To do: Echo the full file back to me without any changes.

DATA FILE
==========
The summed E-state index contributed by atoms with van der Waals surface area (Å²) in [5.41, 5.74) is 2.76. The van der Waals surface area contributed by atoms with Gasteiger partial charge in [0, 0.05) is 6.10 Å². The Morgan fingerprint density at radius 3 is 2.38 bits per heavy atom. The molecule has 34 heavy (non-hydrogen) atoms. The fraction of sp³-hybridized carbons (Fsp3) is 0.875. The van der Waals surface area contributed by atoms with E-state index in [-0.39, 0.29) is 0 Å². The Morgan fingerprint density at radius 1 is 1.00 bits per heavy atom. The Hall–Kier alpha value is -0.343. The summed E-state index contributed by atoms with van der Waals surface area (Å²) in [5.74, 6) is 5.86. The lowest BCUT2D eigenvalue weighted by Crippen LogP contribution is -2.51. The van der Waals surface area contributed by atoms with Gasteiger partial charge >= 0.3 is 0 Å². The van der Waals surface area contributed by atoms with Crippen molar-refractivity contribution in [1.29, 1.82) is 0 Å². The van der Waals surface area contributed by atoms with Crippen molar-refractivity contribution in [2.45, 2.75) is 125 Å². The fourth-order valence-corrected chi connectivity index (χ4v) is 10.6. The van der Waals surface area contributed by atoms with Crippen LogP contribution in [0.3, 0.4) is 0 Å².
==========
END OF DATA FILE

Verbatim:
The summed E-state index contributed by atoms with van der Waals surface area (Å²) in [5.41, 5.74) is 2.76. The van der Waals surface area contributed by atoms with Gasteiger partial charge in [0, 0.05) is 6.10 Å². The Morgan fingerprint density at radius 3 is 2.38 bits per heavy atom. The molecule has 34 heavy (non-hydrogen) atoms. The fraction of sp³-hybridized carbons (Fsp3) is 0.875. The van der Waals surface area contributed by atoms with E-state index in [-0.39, 0.29) is 0 Å². The Morgan fingerprint density at radius 1 is 1.00 bits per heavy atom. The Hall–Kier alpha value is -0.343. The summed E-state index contributed by atoms with van der Waals surface area (Å²) in [5.74, 6) is 5.86. The lowest BCUT2D eigenvalue weighted by Crippen LogP contribution is -2.51. The van der Waals surface area contributed by atoms with Gasteiger partial charge >= 0.3 is 0 Å². The van der Waals surface area contributed by atoms with Crippen molar-refractivity contribution in [1.29, 1.82) is 0 Å². The van der Waals surface area contributed by atoms with Crippen molar-refractivity contribution in [2.45, 2.75) is 125 Å². The fourth-order valence-corrected chi connectivity index (χ4v) is 10.6. The van der Waals surface area contributed by atoms with Crippen LogP contribution in [0.3, 0.4) is 0 Å².